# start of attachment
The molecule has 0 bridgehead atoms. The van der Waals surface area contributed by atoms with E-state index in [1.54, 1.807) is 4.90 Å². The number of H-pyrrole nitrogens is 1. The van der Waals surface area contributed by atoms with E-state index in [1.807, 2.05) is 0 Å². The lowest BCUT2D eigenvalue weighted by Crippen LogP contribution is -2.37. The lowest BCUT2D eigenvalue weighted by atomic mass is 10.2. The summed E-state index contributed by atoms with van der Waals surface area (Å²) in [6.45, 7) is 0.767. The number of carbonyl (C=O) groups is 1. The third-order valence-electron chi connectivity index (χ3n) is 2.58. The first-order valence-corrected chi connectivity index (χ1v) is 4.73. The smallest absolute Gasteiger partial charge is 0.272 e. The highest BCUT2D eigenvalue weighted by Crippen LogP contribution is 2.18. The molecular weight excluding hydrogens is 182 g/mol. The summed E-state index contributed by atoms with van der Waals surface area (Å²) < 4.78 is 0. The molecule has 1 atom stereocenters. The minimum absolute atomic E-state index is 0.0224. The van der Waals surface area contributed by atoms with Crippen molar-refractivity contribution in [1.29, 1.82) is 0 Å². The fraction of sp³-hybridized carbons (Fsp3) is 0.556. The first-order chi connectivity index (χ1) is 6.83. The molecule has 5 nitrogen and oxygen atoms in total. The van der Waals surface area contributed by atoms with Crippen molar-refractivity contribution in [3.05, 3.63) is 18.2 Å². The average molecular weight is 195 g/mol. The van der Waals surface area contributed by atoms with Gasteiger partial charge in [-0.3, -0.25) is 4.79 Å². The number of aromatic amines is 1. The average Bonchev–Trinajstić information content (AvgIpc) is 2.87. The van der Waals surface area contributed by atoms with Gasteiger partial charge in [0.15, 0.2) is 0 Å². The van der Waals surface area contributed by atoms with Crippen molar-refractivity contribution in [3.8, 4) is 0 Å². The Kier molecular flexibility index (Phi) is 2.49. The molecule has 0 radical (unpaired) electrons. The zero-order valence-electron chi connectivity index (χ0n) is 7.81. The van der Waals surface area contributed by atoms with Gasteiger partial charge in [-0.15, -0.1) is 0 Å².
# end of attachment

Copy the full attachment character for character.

The molecule has 0 bridgehead atoms. The van der Waals surface area contributed by atoms with E-state index in [1.54, 1.807) is 4.90 Å². The number of H-pyrrole nitrogens is 1. The van der Waals surface area contributed by atoms with E-state index in [1.807, 2.05) is 0 Å². The lowest BCUT2D eigenvalue weighted by Crippen LogP contribution is -2.37. The lowest BCUT2D eigenvalue weighted by atomic mass is 10.2. The summed E-state index contributed by atoms with van der Waals surface area (Å²) in [6.45, 7) is 0.767. The number of carbonyl (C=O) groups is 1. The third-order valence-electron chi connectivity index (χ3n) is 2.58. The first-order valence-corrected chi connectivity index (χ1v) is 4.73. The smallest absolute Gasteiger partial charge is 0.272 e. The highest BCUT2D eigenvalue weighted by Crippen LogP contribution is 2.18. The molecular weight excluding hydrogens is 182 g/mol. The summed E-state index contributed by atoms with van der Waals surface area (Å²) < 4.78 is 0. The molecule has 1 atom stereocenters. The minimum absolute atomic E-state index is 0.0224. The van der Waals surface area contributed by atoms with Crippen molar-refractivity contribution in [1.29, 1.82) is 0 Å². The fraction of sp³-hybridized carbons (Fsp3) is 0.556. The first-order chi connectivity index (χ1) is 6.83. The molecule has 5 nitrogen and oxygen atoms in total. The van der Waals surface area contributed by atoms with Crippen molar-refractivity contribution in [3.05, 3.63) is 18.2 Å². The average molecular weight is 195 g/mol. The van der Waals surface area contributed by atoms with Gasteiger partial charge in [-0.3, -0.25) is 4.79 Å². The number of aromatic amines is 1. The average Bonchev–Trinajstić information content (AvgIpc) is 2.87. The van der Waals surface area contributed by atoms with Gasteiger partial charge in [0.15, 0.2) is 0 Å². The van der Waals surface area contributed by atoms with Crippen molar-refractivity contribution in [3.8, 4) is 0 Å². The Kier molecular flexibility index (Phi) is 2.49. The molecule has 0 radical (unpaired) electrons. The zero-order valence-electron chi connectivity index (χ0n) is 7.81. The van der Waals surface area contributed by atoms with Gasteiger partial charge in [-0.15, -0.1) is 0 Å².